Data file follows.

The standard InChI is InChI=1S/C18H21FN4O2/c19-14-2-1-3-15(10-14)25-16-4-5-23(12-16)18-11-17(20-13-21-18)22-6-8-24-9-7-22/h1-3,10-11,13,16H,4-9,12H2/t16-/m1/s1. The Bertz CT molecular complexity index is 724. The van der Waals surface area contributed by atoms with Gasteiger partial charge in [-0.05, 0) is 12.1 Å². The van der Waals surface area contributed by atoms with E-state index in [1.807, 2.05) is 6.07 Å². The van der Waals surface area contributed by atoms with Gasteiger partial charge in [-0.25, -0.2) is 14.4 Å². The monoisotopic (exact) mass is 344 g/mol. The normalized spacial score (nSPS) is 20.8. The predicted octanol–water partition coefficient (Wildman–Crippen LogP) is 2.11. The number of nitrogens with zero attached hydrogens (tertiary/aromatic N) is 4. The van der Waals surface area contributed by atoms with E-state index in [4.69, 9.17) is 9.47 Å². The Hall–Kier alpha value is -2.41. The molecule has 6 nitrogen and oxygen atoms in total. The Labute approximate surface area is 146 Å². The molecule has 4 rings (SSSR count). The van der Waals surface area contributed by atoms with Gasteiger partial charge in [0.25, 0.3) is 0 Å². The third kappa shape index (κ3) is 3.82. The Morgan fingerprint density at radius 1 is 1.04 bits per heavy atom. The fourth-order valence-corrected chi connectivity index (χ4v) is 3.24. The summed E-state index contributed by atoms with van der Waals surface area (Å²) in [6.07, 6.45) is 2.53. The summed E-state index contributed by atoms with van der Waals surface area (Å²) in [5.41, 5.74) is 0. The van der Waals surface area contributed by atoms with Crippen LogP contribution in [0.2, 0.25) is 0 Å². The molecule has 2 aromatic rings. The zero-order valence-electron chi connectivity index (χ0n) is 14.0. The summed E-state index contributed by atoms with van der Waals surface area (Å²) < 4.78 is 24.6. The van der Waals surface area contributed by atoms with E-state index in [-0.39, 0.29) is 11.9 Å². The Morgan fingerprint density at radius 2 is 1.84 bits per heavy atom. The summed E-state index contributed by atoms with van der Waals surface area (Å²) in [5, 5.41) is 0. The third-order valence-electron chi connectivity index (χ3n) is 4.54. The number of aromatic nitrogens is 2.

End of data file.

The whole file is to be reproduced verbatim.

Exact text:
The standard InChI is InChI=1S/C18H21FN4O2/c19-14-2-1-3-15(10-14)25-16-4-5-23(12-16)18-11-17(20-13-21-18)22-6-8-24-9-7-22/h1-3,10-11,13,16H,4-9,12H2/t16-/m1/s1. The Bertz CT molecular complexity index is 724. The van der Waals surface area contributed by atoms with Gasteiger partial charge in [-0.05, 0) is 12.1 Å². The van der Waals surface area contributed by atoms with E-state index in [1.807, 2.05) is 6.07 Å². The van der Waals surface area contributed by atoms with Gasteiger partial charge in [-0.25, -0.2) is 14.4 Å². The monoisotopic (exact) mass is 344 g/mol. The normalized spacial score (nSPS) is 20.8. The predicted octanol–water partition coefficient (Wildman–Crippen LogP) is 2.11. The number of nitrogens with zero attached hydrogens (tertiary/aromatic N) is 4. The van der Waals surface area contributed by atoms with E-state index in [4.69, 9.17) is 9.47 Å². The Hall–Kier alpha value is -2.41. The molecule has 6 nitrogen and oxygen atoms in total. The Labute approximate surface area is 146 Å². The molecule has 4 rings (SSSR count). The van der Waals surface area contributed by atoms with Gasteiger partial charge in [0.25, 0.3) is 0 Å². The third kappa shape index (κ3) is 3.82. The Morgan fingerprint density at radius 1 is 1.04 bits per heavy atom. The fourth-order valence-corrected chi connectivity index (χ4v) is 3.24. The summed E-state index contributed by atoms with van der Waals surface area (Å²) in [6.07, 6.45) is 2.53. The summed E-state index contributed by atoms with van der Waals surface area (Å²) in [5.41, 5.74) is 0. The van der Waals surface area contributed by atoms with Crippen LogP contribution in [0.2, 0.25) is 0 Å². The molecule has 2 aromatic rings. The zero-order valence-electron chi connectivity index (χ0n) is 14.0. The summed E-state index contributed by atoms with van der Waals surface area (Å²) < 4.78 is 24.6. The van der Waals surface area contributed by atoms with E-state index in [-0.39, 0.29) is 11.9 Å². The Morgan fingerprint density at radius 2 is 1.84 bits per heavy atom. The summed E-state index contributed by atoms with van der Waals surface area (Å²) in [5, 5.41) is 0. The third-order valence-electron chi connectivity index (χ3n) is 4.54. The number of aromatic nitrogens is 2.